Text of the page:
Sunday, 1 January 2017


To repeat the cliché, yet another year has come and gone, bringing me closer to the inevitable day (or night). But that process begins as soon as one is born, doesn’t it? That’s why Swami Vivekananda had said, “তুমি জন্ম হইতে মায়ের নিকট বলি প্রদত্ত” (You are at the sacrificial altar of the mother as soon as you are born). I remember, we were going to a picnic on 1st January 1963, and the friend whose car we were driving in remarked while buying petrol remarked about the date. Seems like just yesterday.

Aw, what the hell, old men will muse and ruminate over the past. Now I am alive and kicking – that’s what matters. Now let’s look at 2016. What kind of a year was it?

Not a particularly eventful year. Firmly ensconced as Governor of Tripura, did a short stint of double duty as Governor of Arunachal Pradesh, June-July 2016 when the regular Governor, J.P.Rajkhowa had fallen ill. That short stint, incidentally, was very eventful. When I was sworn in the Chief Minister was Kalikho Pul, a BJP ally. Then a Supreme Court judgment restored the previous Chief Minister Nabam Tuki, a Congress ally, to the post, replacing Kalikho. But I got a signed sheet from some 40 MLAs saying they don’t support Nabam. So I told Nabam to seek the confidence of the Assembly immediately. He expressed his displeasure and left. Next day he came back smiling, saying that not he, but Pema Khandu was to be sworn in as Chief Minister as a Congress ally. In support he submitted a similar sheet containing signatures of MLAs expressing support.  So I got the signatures verified and swore in Pema, and he won the confidence of the Assembly also in due course. At this stage Rajkhowa came back, I was relieved, breathed a sigh of relief and came back to Agartala.

The subsequent events, though no concern of mine, were equally interesting, and tragic as well. Rajkhowa was told to resign as Governor, and when he refused to do so, he was sacked. Then Kalikho Pul committed SUICIDE by hanging himself! Then Pema Khandu switched sides with all his supporters and became a BJP ally. The latest is that another person laid his claim to the Chief Minister’s chair, but Pema beat him to it and has now become a BJP Chief Minister.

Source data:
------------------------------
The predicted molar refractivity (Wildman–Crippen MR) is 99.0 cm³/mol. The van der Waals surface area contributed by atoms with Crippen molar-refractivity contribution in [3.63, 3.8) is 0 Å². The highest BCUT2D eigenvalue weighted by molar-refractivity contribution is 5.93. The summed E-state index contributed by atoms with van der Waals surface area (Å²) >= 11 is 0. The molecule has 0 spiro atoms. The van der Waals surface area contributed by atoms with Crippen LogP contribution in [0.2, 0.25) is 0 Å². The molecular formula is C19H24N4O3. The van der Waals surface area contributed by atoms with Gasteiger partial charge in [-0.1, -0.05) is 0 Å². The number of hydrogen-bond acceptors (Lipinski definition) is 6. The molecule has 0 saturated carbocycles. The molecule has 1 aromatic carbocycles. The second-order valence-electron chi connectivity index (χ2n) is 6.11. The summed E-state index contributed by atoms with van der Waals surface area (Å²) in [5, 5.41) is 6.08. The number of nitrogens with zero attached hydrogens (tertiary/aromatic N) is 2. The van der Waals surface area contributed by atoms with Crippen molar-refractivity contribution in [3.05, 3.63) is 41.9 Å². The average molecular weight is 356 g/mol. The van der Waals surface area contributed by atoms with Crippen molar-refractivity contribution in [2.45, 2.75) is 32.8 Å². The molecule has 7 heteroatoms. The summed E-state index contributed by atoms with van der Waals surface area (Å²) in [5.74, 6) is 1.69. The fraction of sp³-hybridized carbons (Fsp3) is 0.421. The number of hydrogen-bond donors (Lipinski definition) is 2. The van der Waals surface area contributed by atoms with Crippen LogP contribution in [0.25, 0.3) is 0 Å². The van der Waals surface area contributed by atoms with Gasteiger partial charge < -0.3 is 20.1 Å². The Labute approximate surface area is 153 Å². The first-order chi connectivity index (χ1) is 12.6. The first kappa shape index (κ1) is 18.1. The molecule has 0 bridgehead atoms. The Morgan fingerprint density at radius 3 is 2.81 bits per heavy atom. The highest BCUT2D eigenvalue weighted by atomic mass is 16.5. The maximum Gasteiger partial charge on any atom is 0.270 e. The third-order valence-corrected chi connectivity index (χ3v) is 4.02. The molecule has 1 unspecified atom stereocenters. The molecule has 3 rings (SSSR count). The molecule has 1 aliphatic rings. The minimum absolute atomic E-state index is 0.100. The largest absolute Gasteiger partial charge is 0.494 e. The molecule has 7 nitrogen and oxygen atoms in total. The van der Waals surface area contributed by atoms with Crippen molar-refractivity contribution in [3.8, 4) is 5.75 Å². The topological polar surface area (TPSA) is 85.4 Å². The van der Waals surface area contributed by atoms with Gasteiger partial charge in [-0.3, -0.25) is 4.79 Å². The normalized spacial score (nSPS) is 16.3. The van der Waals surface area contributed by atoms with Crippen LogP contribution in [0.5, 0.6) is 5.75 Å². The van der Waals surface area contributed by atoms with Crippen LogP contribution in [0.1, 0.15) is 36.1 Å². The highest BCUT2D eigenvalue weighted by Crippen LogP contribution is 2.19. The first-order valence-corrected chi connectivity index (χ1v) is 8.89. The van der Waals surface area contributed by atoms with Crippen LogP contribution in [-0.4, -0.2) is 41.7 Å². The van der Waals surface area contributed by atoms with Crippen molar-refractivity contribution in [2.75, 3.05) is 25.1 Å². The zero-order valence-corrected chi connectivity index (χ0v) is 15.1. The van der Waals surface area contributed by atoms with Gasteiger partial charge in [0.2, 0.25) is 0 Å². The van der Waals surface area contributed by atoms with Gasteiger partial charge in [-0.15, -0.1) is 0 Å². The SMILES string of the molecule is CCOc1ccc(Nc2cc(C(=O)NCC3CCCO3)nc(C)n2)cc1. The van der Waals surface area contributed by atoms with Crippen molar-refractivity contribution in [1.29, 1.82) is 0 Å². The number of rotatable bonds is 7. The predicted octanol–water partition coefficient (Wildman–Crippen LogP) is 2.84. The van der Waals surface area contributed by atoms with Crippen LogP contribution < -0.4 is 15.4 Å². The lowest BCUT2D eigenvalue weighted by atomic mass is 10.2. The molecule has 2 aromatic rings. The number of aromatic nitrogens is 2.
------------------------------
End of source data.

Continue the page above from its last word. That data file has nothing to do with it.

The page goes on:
So much for Arunachal politics. Compared to this Tripura is cakewalk.

 No trips abroad this year. Customary yearly trip to visit daughters in USA did not take place as the daughters themselves visited Agartala. Two aborted trips to Bangladesh – one in August, due to address the Institution of Engineers (Bangladesh) at Dhaka, cancelled following the massacre at the Holey Artisan Bakery ; and the second one to my mother’s birthplace of the village of Kalikachchha, District Brahmanbaria, canceled because the Ministry of External Affairs, in its wisdom, thought it was not important enough for the Governor to visit.

The real highlight of the year was the completion, publication and release of the book “যা ছিল আমার দেশ” in Bengali, meaning “What was once my country”, describing the exodus of Hindus and other minorities from East Pakistan and Bangladesh. This is an updated Bengali version (and not a line-by-line translation) of my earlier book in English,  titled “My People, Uprooted: The Exodus of Hindus from East Pakistan and Bangladesh” of which the third edition was published earlier in the year. The publisher of the English version is Synergy Books India of Delhi and that of the Bengali is Mitra & Ghosh of Kolkata. Synergy is a small-time publisher (although they have done a good job of the book) while Mitra & Ghosh are the second biggest in Kolkata, and quite big, by Bengali standards. The Bengali book is also very well produced, with a lot of photographs. It was released twice, once at Kolkata Raj Bhavan by Kesri Nath Tripathi, Governor of West Bengal and again at Agartala. It is said to be selling very well.

I got a couple of Honoris Causa Doctorate Degrees this year. The first, Doctor of Letters, from a private University called Shri Jagdishprasad Jhabarmal Tibrewala University, Vidyanagari, Jhunjhunu, Rajasthan; and the second, Doctor of Engineering, from National Institute of Technology, Agartala.

This year I also, along with my wife, got a Mantra-Deeksha from Swami Prabhanandaji Maharaj of the Ramakrishna Math and Mission.

On the family front things are on the whole satisfactory. By the grace of God my daughters and their families are doing well. I am also fine, though still considerably overweight. My brothers, so far as I get to see and know about them, are also fine. My wife is okay, on the whole. My chhordi, cousin sister, who holds our family together, is a sprightly 82.

My elder daughter Malini, her husband Dr Kiran Rao, and my grandchildren Surya (10) and Uma (5) visited us across the New Year. I am partial to Surya and feel a little guilty about it -- Uma is a delightful and very bright little girl. Surya is growing up to be a thinking person and sometimes says that are quite profound for his age. They stayed for just five days, and those days were unmitigated bliss. Oh, how I miss them!

Life in Tripura is humdrum, largely drudgery. After finishing the Bengali book I have resumed writing my Memoirs. I also do some subdued tweeting. I visit Kolkata about twice in a month where I get called as the only Bengali-speaking Governor of the country. The new Raj Bhavan is getting ready and I look forward to moving in there sometime late in 2017.

The currency demonetization made huge news, but made no more than a ripple in Tripura. I had occasion to go to the temple town of Udaipur, and asked the person who was serving us tea -- a tea-stall owner presumably -- as to how he was affected. He said they hardly saw 500 or 1000-Rupee notes, dealt mostly in 100-Rupees and less, and were only marginally affected.

That’s it, for this year. See you on 31st December 2017.

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